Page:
House parties are another good way to sell your work. Ask friends, relatives or co-workers to host a party where you can display your work for their friends. Maybe partner with a caterer who is willing to make appetizers just for exposure to new clients.

Retirement homes are often happy to let you set up a display at no charge. It gives their residents an activity and chance to do their shopping independently. Look for upscale independent living communities, not nursing homes. Many of these residents have good disposable income, are educated in the arts and thrilled to have unique gift options without having to depend on anyone to take them shopping.

Corporations and hospitals are open to people setting up a lunch time or after work sale for their employees. It cuts down on personal days or “sick days” which are commonly used as shopping days around the holidays.

Ask gallery owners or boutique retailers to host a trunk show of your work for a percentage of the sales. Particularly if you make jewelry or smaller gift items, it benefits them as well. Galleries sell fewer large pieces of artwork before the holidays so this is a way for them to offer something to their clients that they may not show the rest of the year. If it ‘s a success and your pieces sell well for them, they may agree to carry your work year round.

For more creative ideas on how to turn your craft into cash, see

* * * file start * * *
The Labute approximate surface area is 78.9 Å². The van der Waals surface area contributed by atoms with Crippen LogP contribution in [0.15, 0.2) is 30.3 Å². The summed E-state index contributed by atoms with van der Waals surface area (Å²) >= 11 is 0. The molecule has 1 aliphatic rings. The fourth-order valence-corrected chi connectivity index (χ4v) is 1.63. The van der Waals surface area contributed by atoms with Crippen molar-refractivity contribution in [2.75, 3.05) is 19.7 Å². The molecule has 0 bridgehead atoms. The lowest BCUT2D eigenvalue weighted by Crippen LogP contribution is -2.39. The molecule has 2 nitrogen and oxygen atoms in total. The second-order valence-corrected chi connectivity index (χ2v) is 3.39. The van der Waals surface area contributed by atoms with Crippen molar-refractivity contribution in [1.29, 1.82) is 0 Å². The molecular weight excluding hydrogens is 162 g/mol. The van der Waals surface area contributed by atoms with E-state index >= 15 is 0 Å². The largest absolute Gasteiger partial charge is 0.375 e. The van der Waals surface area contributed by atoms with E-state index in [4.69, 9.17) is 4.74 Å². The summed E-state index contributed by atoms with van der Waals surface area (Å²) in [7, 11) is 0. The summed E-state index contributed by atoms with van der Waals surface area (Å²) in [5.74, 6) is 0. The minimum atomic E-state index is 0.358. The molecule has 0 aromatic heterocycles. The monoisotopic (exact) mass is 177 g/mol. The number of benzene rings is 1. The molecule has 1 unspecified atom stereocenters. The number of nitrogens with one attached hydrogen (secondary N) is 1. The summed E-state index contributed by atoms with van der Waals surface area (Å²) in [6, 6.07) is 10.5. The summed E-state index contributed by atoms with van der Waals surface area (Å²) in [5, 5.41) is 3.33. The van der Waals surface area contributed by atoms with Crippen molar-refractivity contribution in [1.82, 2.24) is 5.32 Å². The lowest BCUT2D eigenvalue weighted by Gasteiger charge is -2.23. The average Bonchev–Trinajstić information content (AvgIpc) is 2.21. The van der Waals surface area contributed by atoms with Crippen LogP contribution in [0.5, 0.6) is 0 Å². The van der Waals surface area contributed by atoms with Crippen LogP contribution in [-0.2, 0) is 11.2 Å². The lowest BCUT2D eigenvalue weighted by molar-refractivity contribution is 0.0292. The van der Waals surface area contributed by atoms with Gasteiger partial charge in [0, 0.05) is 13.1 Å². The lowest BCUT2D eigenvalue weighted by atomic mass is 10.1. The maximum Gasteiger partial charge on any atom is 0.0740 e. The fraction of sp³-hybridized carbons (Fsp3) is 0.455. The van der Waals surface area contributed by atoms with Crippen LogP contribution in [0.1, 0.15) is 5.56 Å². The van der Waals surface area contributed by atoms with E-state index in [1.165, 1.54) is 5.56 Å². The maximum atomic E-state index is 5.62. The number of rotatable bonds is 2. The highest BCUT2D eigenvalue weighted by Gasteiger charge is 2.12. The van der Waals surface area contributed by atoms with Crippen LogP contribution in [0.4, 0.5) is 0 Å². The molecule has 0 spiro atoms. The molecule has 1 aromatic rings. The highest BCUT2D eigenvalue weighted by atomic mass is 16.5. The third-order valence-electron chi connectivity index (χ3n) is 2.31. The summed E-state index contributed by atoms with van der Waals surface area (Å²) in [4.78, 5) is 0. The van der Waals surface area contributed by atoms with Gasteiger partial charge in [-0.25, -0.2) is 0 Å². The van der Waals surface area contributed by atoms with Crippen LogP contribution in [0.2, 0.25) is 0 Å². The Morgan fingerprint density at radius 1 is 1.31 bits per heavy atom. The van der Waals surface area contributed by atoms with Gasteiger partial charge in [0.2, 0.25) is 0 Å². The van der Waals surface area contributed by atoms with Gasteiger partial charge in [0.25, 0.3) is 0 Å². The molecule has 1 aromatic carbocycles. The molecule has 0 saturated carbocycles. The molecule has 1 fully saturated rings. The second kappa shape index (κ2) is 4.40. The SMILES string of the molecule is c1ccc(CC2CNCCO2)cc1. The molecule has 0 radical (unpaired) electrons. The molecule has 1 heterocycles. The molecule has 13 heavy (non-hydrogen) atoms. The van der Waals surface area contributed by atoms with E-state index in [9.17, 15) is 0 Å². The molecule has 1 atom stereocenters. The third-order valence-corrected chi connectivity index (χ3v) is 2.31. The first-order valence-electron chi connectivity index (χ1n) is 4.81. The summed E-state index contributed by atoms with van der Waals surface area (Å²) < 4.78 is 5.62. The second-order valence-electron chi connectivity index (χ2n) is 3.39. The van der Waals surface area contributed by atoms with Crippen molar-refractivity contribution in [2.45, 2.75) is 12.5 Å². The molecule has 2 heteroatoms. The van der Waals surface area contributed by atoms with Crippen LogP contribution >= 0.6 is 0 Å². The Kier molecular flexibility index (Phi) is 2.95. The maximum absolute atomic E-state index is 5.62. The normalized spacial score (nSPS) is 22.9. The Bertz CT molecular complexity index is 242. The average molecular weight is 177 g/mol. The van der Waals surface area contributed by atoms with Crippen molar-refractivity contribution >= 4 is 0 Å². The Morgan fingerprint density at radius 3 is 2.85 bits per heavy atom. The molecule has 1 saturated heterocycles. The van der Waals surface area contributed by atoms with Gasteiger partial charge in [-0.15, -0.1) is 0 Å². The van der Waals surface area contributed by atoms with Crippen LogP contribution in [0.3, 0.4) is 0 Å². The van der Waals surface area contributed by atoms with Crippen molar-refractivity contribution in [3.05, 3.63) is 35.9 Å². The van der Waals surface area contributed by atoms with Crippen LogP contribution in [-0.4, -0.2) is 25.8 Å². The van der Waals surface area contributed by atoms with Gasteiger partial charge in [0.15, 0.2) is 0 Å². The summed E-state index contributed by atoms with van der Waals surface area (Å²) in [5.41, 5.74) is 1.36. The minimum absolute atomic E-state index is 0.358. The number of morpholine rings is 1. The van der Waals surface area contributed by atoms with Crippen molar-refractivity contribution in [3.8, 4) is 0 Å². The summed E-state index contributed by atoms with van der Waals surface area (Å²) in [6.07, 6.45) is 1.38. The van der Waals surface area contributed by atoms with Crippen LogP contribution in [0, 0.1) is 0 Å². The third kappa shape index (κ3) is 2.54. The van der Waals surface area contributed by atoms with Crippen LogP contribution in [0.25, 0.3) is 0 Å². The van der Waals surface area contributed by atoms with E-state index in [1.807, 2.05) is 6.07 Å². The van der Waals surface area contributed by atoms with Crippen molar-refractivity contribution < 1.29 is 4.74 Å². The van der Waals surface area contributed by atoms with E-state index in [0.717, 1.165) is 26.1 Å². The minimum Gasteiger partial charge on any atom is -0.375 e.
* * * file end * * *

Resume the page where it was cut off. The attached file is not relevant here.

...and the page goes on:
“21 Ways to Turn Your Craft into a Cash Cow”


Where to Get the Money to Launch a New Product, Open a Shop or Buy more Supplies

If successful entrepreneurs share one common trait, it’s resourcefulness. When we need for something to happen, we don’t sit around and wait for someone else to do it, we make it happen. A resourceful entrepreneur knows that a small business loan isn’t the best way to fund a new project. Some develop an info product, others have a sale of existing inventory. to generate cash.  

My friend Alice Barry is one of the most creative entrepreneurs I know and she continues to astonish me with her resourcefulness. When Alice needs funds to launch a new idea, she creates an EVENT. And Alice’s needs money to launch something BIG-she’s holding us in suspense and won’t say what -so she’s planned an event to fund it. 

If you’re anywhere near Minneapolis on May 28-30th, you can’t miss the ‘Superchicks Stimulus Sale.  Friends and crafters from all over the country have sent their goodies to Minneapolis and Alice will be holding a flea market, craft fair, and party.  We’re not talking a garage sale here. Items range from handcrafted jewelry, purses and “Fascinators” by Margaret Winter of Santa Barbara, California to a 1958 Ford Fairlane, Police Interceptor Special Edition. Knowing that when Alice plans an event, it’s  bound to be a blast, it may be worth heading to Minnesotato check it out.